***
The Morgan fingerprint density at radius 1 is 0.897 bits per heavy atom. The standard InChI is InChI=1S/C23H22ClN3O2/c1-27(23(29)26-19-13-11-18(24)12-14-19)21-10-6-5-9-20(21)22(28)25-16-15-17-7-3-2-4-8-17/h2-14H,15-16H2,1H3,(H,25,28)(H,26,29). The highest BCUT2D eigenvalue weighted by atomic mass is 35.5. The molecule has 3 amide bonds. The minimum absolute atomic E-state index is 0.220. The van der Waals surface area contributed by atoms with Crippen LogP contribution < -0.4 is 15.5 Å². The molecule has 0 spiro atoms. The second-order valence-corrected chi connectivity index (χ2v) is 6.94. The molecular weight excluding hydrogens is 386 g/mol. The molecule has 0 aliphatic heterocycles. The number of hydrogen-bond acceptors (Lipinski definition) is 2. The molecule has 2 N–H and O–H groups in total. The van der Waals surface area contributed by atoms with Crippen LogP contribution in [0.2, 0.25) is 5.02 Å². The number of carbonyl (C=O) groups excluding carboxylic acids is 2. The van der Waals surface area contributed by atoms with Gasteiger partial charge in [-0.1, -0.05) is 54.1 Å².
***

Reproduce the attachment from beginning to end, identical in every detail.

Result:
The Morgan fingerprint density at radius 1 is 0.897 bits per heavy atom. The standard InChI is InChI=1S/C23H22ClN3O2/c1-27(23(29)26-19-13-11-18(24)12-14-19)21-10-6-5-9-20(21)22(28)25-16-15-17-7-3-2-4-8-17/h2-14H,15-16H2,1H3,(H,25,28)(H,26,29). The highest BCUT2D eigenvalue weighted by atomic mass is 35.5. The molecule has 3 amide bonds. The minimum absolute atomic E-state index is 0.220. The van der Waals surface area contributed by atoms with Crippen LogP contribution < -0.4 is 15.5 Å². The molecule has 0 spiro atoms. The second-order valence-corrected chi connectivity index (χ2v) is 6.94. The molecular weight excluding hydrogens is 386 g/mol. The molecule has 0 aliphatic heterocycles. The number of hydrogen-bond acceptors (Lipinski definition) is 2. The molecule has 2 N–H and O–H groups in total. The van der Waals surface area contributed by atoms with Crippen LogP contribution in [0.2, 0.25) is 5.02 Å². The number of carbonyl (C=O) groups excluding carboxylic acids is 2. The van der Waals surface area contributed by atoms with Gasteiger partial charge in [-0.1, -0.05) is 54.1 Å².